Onstage Keith uses the same techniques as most traditional comedians: some physical comedy (like when he lumbers around stage aping his wife on a frenzied power-shopping spree), some observation stuff (‘“Safe sex’… what’s the deal with that?’”), mimicry (he affects a less-than-flattering voice when he talks like your ‘typical’ adult: ‘“All the kids think about is sex and pizza’”), some political humor, some black guy/white guy stuff. He’s pretty funny, and the kids have clearly never seen this message addressed in quite this way.
Deltano discovered the power of comedy when he was in the military at Fort Bragg.
‘“We would be riding around in the back of the truck and my sergeant would say, ‘Hey Deltano, tell one of your stories,”” he recalls. ‘“I never told jokes, but I always had funny stories.’”
And then one night, while he was on duty as a military police officer, he answered a domestic disturbance call at the home of a very well-armed Green Beret where he was expected to take the guy in.
‘“Everybody thinks these [Green] Berets are huge muscle-bound guys,’” Keith says. Not so. ‘“This guy was about average height but extremely fit and strong. He had this huge personal arsenal and [when I get there] he’s punched a hole in the wall.’”
Another tough room for Keith Deltano.
‘“I got the guy laughing. I said, ‘Hey, you must’ve been really mad ‘— you punched through both layers of sheetrock here.”” Keith kept the situation light and when the Green Beret finally calmed down and even started to laugh at little, Keith closed the deal.
‘“By the end of it I had the guy put the cuffs on himself. I said, ‘I’m not gonna try to get these things on you ‘— you just punched through two layers of sheetrock,”” Keith remembers.
He used his humor successfully in the classroom when he was teaching, but he felt limited as to how many students he could reach, how deeply he could affect their lives. A defining moment came to him in 1993, after three years behind the teacher’s desk.
‘“I had a pregnant sixth grader,’” he remembers. ‘“And back in ’93, at the same time there were condoms everywhere. Everybody was talking about ‘safe sex.’ I said to myself: ‘I’m gonna do something about this.””
An extensive period of research followed, in which Keith compiled facts and numbers concerning teen pregnancies, STDs, drug use among teens and other data that would become the backbone of his routine. Then he worked out some bits ‘— sketches, stunts, call-and-response, imitations and, of course, lots and lots of stories.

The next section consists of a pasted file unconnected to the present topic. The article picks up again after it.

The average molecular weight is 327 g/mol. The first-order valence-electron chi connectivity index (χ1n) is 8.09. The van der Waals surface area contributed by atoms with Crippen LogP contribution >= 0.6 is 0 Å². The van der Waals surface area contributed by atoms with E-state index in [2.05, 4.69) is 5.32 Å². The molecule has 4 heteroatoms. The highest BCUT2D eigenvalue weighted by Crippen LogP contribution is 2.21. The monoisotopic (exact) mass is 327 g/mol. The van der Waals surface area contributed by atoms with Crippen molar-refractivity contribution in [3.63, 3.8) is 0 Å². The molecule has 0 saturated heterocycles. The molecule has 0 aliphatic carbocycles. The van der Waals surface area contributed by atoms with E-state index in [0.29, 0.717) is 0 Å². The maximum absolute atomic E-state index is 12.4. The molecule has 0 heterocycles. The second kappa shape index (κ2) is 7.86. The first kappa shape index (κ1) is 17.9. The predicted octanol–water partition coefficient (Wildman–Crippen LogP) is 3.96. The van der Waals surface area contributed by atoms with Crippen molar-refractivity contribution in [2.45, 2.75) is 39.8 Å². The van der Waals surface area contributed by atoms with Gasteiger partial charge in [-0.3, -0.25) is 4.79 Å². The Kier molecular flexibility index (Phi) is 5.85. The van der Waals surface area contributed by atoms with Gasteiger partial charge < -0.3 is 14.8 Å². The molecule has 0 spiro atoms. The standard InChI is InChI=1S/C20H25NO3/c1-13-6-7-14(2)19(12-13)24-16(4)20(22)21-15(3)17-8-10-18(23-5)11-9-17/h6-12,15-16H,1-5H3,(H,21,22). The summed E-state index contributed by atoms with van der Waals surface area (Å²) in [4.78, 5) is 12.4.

His material carried a distinct Christian theme in the beginning. He would quote scripture, tout creationism and place the subject of ‘right’ teenage behavior within a spiritual context. His first show was for a church group, held in the back dining room of a Golden Corral.
The show’s popularity grew quickly and Keith eventually had to make a choice between his teaching career and what he calls his ‘“mission.’”
‘“I would drive to Tampa for a Sunday evening show and then drive back all night to be in the classroom Monday morning at nine a.m.’” he recalls. ‘“It got to be too much.’”
He still performs his Christian act for groups of faith around the nation. His biggest show to date was last February when he played the Denver Coliseum. ‘“Six thousand kids, grandparents and everything in between,’” he says.
But these days, Keith Deltano has two versions of his routines, two versions of his virginity and abstinence book and two versions of his website ‘— one for faith-based groups and another strictly for public schools, where all references to the Bible and God are stricken, as well as the creationism vs. evolution debate.
Here at Henderson, Deltano sticks to the cold, hard facts:
‘“Studies say one in ten teens has an STD,’” he says to the roomful of perhaps a hundred teenagers. ‘“Look around you.’” He lets the weight of the information sink in and then says again, ‘“One in ten’…’”
He tells the kids that condoms won’t protect them from herpes, which is transmitted through the skin.
He’s gotten the okay to talk about oral sex (‘“Everybody’s doing it but nobody’s talking about it,’” he says) and he utters a phrase that sends a visible chill through the room: ‘“oral gonorrhea.’”
But the big stunt he saves for the end.
Deltano pulls a young, dating couple out from the audience. They are reluctant, to say the least, but once the young man, in baggy pants slung below the curve of his buttocks, gets a taste of the stage he starts to make faces and wisecracks. Deltano puts his imposing figure in the kid’s personal space ‘— a trick he learned in the Army ‘— and the kid falls into line.
‘“Now if you took a math test and got ten percent wrong, that’d be okay with you right?’”
The kid agrees.
‘“If you were going to the beach and there was a ten percent chance of rain, you’d still go, right?’”
Again, the kid agrees.
‘“So ten percent is a pretty good failure rate, right?’”
‘“Okay, now I’m gonna strap you to this table here,’” and Deltano has the kid on his back on a table on the stage, cinches straps around his torso and arms so he cannot move. He has the kid pick a number between one and ten after whispering a number into another audience member’s ear.
‘“Now I want you to tell me your number,’” he says to the kid on the table, ‘“but first’…’” and he pulls a cinderblock from his gig bag, holds it over the kid’s midsection. If the numbers match, he says, he’ll drop the cinderblock on the kid.
‘“That ten percent doesn’t look so good now, does it,’” he asks.
The lesson is allegorical ‘— Deltano says that even with a condom there is a ten percent chance of pregnancy or STD. And if nothing else, the vision of the dangling cinderblock is retained.
After the show, Keith Deltano stands by the auditorium door, calling out to the faces he remembers, making himself accessible to the ones he doesn’t and constantly, consistently reinforcing the message.
‘“If he loves you, he can wait,’” he shouts to one of the girls, a young beauty with hair pulled back tight against her scalp who giggles into her hand, but never takes her eyes off him as she makes for the door.